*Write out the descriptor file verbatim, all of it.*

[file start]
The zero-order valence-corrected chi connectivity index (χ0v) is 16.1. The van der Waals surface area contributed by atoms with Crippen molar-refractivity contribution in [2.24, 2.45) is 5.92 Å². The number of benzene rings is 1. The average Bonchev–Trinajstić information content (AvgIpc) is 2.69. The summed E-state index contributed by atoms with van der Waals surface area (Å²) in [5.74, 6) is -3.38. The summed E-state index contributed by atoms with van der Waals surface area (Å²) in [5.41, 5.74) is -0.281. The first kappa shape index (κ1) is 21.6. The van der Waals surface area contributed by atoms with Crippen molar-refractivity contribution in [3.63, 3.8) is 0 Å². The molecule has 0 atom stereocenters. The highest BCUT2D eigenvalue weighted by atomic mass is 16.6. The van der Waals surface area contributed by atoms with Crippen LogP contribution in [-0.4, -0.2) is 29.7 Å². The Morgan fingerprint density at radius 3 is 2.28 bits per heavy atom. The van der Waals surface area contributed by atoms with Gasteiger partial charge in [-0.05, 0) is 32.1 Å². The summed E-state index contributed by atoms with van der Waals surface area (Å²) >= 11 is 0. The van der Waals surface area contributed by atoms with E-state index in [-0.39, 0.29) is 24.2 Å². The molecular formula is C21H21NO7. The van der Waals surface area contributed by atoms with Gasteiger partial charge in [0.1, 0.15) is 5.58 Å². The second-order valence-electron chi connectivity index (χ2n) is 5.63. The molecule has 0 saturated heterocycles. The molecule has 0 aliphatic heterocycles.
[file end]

The zero-order valence-corrected chi connectivity index (χ0v) is 16.1. The van der Waals surface area contributed by atoms with Crippen molar-refractivity contribution in [2.24, 2.45) is 5.92 Å². The number of benzene rings is 1. The average Bonchev–Trinajstić information content (AvgIpc) is 2.69. The summed E-state index contributed by atoms with van der Waals surface area (Å²) in [5.74, 6) is -3.38. The summed E-state index contributed by atoms with van der Waals surface area (Å²) in [5.41, 5.74) is -0.281. The first kappa shape index (κ1) is 21.6. The van der Waals surface area contributed by atoms with Crippen molar-refractivity contribution in [3.63, 3.8) is 0 Å². The molecule has 0 atom stereocenters. The highest BCUT2D eigenvalue weighted by atomic mass is 16.6. The van der Waals surface area contributed by atoms with Crippen LogP contribution in [-0.4, -0.2) is 29.7 Å². The Morgan fingerprint density at radius 3 is 2.28 bits per heavy atom. The van der Waals surface area contributed by atoms with Gasteiger partial charge in [-0.05, 0) is 32.1 Å². The summed E-state index contributed by atoms with van der Waals surface area (Å²) >= 11 is 0. The van der Waals surface area contributed by atoms with E-state index in [-0.39, 0.29) is 24.2 Å². The molecular formula is C21H21NO7. The van der Waals surface area contributed by atoms with Gasteiger partial charge in [0.1, 0.15) is 5.58 Å². The second-order valence-electron chi connectivity index (χ2n) is 5.63. The molecule has 0 saturated heterocycles. The molecule has 0 aliphatic heterocycles.